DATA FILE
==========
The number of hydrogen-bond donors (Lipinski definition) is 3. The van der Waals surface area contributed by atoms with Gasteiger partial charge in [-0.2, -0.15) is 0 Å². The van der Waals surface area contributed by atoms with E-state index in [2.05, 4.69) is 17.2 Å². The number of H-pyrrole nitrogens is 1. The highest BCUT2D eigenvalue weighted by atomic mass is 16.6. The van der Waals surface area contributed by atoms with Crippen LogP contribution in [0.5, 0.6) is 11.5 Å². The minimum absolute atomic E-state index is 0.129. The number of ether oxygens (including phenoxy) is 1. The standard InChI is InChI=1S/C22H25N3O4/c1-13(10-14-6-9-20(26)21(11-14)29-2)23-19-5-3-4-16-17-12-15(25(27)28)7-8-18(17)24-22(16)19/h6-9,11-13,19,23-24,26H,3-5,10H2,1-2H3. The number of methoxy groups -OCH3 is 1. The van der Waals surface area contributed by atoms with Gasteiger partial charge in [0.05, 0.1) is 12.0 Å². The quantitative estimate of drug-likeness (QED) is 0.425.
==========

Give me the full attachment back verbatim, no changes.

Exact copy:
The number of hydrogen-bond donors (Lipinski definition) is 3. The van der Waals surface area contributed by atoms with Gasteiger partial charge in [-0.2, -0.15) is 0 Å². The van der Waals surface area contributed by atoms with E-state index in [2.05, 4.69) is 17.2 Å². The number of H-pyrrole nitrogens is 1. The highest BCUT2D eigenvalue weighted by atomic mass is 16.6. The van der Waals surface area contributed by atoms with Crippen LogP contribution in [0.5, 0.6) is 11.5 Å². The minimum absolute atomic E-state index is 0.129. The number of ether oxygens (including phenoxy) is 1. The standard InChI is InChI=1S/C22H25N3O4/c1-13(10-14-6-9-20(26)21(11-14)29-2)23-19-5-3-4-16-17-12-15(25(27)28)7-8-18(17)24-22(16)19/h6-9,11-13,19,23-24,26H,3-5,10H2,1-2H3. The number of methoxy groups -OCH3 is 1. The van der Waals surface area contributed by atoms with Gasteiger partial charge in [0.05, 0.1) is 12.0 Å². The quantitative estimate of drug-likeness (QED) is 0.425.